The Apostate Returns II – The Heathening
They say you should never go back, apparently. I don’t know who “they” are, or what the context is for this statement (I have a hazy impression that it ought to refer to revisiting past triumphs in the hope of recreating them), but people say it so often it’s become a cliché. It’s been running through my head recently, because I paid a visit to the old church this week.
I’d been thinking about going along for a while, for various reasons – pester power featuring quite strongly. The boys wanted me to come along, and seeing that there was a special service for Father’s Day (a vile Hallmark holiday that has no place in any calendar, let alone a liturgical one), I suppressed my multiple misgivings so that they could at least have Daddy around on that one day that had been decreed special by marketing and the church’s unexpected conformity to the dictates of popular culture.
As I approached, it began to feel strange, as if I was trespassing somewhere I didn’t belong. Once through the doors, though, it started to feel as familiar as ever, almost as if I was back among family. Some greetings were effusive, some were awkward (on both sides – a conscious lack of familiarity was often lurking, unspoken, following my long absence), but it was a long way from the ordeal I’d feared.
Unsurprisingly, everyone was much the same. The nice people were still nice, the earnest people were still earnest, the interesting people were still interesting. But nothing truly stays the same. A lovely old man quickly glossed over his struggles with his wife going into a home since I last saw them, and I realised with shame that I’d barely thought about either of them in all those months.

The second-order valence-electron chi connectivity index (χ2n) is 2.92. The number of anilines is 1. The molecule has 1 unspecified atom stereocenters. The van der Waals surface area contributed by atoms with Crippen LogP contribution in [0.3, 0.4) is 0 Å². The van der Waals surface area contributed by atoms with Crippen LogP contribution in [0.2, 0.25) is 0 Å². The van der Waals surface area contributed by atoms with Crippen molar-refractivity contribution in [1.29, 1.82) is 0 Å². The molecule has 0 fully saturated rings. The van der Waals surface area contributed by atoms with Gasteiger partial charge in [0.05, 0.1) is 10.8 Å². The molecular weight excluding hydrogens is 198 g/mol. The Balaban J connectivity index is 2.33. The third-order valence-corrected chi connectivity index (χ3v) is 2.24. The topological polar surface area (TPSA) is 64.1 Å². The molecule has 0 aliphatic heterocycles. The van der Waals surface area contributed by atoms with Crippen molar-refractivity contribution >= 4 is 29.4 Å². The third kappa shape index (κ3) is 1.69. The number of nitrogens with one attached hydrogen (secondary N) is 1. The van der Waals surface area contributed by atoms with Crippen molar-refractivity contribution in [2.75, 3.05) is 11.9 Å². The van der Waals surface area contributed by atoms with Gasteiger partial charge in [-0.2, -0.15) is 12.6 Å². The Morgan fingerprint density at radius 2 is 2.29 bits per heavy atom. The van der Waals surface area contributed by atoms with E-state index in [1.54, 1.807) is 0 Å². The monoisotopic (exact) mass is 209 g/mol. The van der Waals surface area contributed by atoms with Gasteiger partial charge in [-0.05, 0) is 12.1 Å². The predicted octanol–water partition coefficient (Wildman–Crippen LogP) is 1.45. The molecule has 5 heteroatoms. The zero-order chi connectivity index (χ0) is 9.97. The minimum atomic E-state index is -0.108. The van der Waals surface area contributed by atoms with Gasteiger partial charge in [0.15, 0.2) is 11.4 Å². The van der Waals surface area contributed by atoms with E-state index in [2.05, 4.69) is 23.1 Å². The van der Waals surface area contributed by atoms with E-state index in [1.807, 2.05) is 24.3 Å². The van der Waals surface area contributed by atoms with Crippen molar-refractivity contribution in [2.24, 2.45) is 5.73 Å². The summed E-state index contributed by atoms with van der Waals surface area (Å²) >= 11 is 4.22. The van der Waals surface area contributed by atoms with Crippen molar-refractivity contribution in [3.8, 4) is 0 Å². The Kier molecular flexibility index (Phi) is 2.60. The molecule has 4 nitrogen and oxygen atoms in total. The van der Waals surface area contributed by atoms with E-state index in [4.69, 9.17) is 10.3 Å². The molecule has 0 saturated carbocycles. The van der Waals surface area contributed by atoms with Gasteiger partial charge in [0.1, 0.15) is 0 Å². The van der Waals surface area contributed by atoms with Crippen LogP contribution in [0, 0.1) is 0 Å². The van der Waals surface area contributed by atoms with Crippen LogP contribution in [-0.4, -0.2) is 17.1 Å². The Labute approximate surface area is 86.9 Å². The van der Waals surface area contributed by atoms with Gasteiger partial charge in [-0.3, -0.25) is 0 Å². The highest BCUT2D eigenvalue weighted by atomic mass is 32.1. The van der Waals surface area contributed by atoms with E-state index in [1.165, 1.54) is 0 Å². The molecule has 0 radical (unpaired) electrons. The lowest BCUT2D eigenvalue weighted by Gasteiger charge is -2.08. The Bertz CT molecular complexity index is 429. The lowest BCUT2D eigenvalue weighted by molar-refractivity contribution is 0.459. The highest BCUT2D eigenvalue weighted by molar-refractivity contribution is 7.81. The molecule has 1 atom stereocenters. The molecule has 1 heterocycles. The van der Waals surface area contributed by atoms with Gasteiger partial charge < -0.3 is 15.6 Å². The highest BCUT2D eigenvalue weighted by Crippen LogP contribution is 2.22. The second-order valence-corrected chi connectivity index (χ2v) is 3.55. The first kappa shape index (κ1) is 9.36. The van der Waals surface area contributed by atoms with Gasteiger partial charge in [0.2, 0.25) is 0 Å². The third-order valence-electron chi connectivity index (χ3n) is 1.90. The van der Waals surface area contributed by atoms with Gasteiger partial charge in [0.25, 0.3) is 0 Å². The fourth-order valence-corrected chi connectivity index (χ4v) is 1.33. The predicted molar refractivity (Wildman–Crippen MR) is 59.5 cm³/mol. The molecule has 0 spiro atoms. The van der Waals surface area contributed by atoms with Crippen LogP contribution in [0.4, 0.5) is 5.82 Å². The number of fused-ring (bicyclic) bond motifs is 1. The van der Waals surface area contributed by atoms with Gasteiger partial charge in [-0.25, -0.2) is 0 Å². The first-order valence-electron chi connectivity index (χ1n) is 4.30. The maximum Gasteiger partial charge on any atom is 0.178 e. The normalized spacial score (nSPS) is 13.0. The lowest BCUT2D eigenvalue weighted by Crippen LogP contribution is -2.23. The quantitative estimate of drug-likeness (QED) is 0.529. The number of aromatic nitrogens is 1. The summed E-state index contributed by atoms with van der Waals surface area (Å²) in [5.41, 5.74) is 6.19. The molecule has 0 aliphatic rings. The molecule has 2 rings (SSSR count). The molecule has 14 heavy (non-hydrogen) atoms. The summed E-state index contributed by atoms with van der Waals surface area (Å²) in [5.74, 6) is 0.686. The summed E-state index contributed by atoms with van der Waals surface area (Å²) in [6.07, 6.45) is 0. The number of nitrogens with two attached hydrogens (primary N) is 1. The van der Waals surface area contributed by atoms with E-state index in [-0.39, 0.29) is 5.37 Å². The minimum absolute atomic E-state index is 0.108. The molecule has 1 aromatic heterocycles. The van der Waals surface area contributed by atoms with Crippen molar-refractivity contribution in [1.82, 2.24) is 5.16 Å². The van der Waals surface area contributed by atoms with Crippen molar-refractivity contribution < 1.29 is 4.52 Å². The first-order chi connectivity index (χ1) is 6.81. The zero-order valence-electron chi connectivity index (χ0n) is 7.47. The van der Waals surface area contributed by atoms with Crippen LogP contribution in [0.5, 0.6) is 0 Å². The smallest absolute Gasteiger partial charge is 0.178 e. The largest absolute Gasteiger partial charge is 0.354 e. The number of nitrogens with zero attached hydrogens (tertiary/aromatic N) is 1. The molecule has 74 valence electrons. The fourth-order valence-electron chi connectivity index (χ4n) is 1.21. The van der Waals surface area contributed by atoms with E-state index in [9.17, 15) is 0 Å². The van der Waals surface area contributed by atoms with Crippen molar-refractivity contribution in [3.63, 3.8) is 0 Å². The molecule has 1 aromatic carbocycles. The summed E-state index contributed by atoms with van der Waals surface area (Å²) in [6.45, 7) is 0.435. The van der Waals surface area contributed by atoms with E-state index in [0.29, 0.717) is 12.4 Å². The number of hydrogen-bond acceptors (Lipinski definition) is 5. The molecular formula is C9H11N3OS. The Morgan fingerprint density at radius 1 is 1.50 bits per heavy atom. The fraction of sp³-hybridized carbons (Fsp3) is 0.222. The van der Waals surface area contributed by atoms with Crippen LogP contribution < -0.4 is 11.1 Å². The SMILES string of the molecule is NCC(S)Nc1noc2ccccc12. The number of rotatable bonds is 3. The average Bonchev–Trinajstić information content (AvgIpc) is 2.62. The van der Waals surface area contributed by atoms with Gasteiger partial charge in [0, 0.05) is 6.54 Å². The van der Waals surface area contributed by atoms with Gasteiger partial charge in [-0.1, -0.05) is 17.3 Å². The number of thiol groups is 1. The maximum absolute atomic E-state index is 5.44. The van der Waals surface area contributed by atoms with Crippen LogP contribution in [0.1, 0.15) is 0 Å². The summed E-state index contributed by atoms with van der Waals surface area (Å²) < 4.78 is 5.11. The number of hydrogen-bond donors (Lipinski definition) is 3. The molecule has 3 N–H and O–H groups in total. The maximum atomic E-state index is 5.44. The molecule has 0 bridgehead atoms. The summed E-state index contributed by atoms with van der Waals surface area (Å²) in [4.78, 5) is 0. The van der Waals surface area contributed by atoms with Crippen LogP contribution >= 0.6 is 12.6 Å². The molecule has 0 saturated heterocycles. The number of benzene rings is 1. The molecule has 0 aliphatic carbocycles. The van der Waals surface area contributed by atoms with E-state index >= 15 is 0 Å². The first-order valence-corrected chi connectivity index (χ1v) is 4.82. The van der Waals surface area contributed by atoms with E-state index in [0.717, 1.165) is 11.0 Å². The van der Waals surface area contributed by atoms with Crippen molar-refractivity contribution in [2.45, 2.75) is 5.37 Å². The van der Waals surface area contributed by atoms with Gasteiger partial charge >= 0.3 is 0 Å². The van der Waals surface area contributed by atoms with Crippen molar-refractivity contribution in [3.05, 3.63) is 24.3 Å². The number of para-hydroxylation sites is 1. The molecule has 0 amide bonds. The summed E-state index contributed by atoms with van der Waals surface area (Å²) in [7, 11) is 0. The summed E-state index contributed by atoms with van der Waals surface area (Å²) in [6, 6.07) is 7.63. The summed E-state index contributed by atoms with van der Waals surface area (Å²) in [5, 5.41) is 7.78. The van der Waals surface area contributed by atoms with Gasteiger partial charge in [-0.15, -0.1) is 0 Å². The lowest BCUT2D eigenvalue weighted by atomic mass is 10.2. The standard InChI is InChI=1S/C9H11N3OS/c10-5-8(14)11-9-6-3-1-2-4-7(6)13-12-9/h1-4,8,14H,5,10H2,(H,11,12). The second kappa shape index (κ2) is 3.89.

Soon the service started, and I began to feel quite relaxed. Some sentiments I liked, some I didn’t, but I was back in an environment which has been a significant part of my life, for good or ill. The familiarity washed over me, having a similar effect to Proust’s madeleines as I recalled services past, even while remaining stubbornly silent when I didn’t feel willing or able to join in. This would always be a sort of home, even though I moved out long ago.
Then came the time for prayers, and the usual bland, dispassionate appeals to God to sort out all the really bad things in the world. Stop people killing each other in countries X, Y and Z. Stop people being greedy and find a way to pay for everyone to live comfortably. Stop people trying to marry other people with the same dangly bits.
BOOM! My bubble was well and truly burst.
Of course, I hadn’t really expected anything different. While this is one of the more welcoming churches I’ve been in, there are still a number of people who think like this. But although my quiet enjoyment had been in the reminiscence more than the event itself, this sharp reminder jarred me back to reality as suddenly as if I’d been savouring an apple only to find a worm – or worse, half a worm.
I left in a thoughtful mood. I understood the mindset – I’ve been there myself – but it left me wondering. Were my reminiscences a sign that I may ultimately be able to find some sort of uneasy peace with the church, or would that necessarily involve tolerating unpleasant views? And what of those who believe without the unpleasantly regressive social opinions?
The day wore on, and the questions faded from my mind. Unvoiced, unanswered, unclear.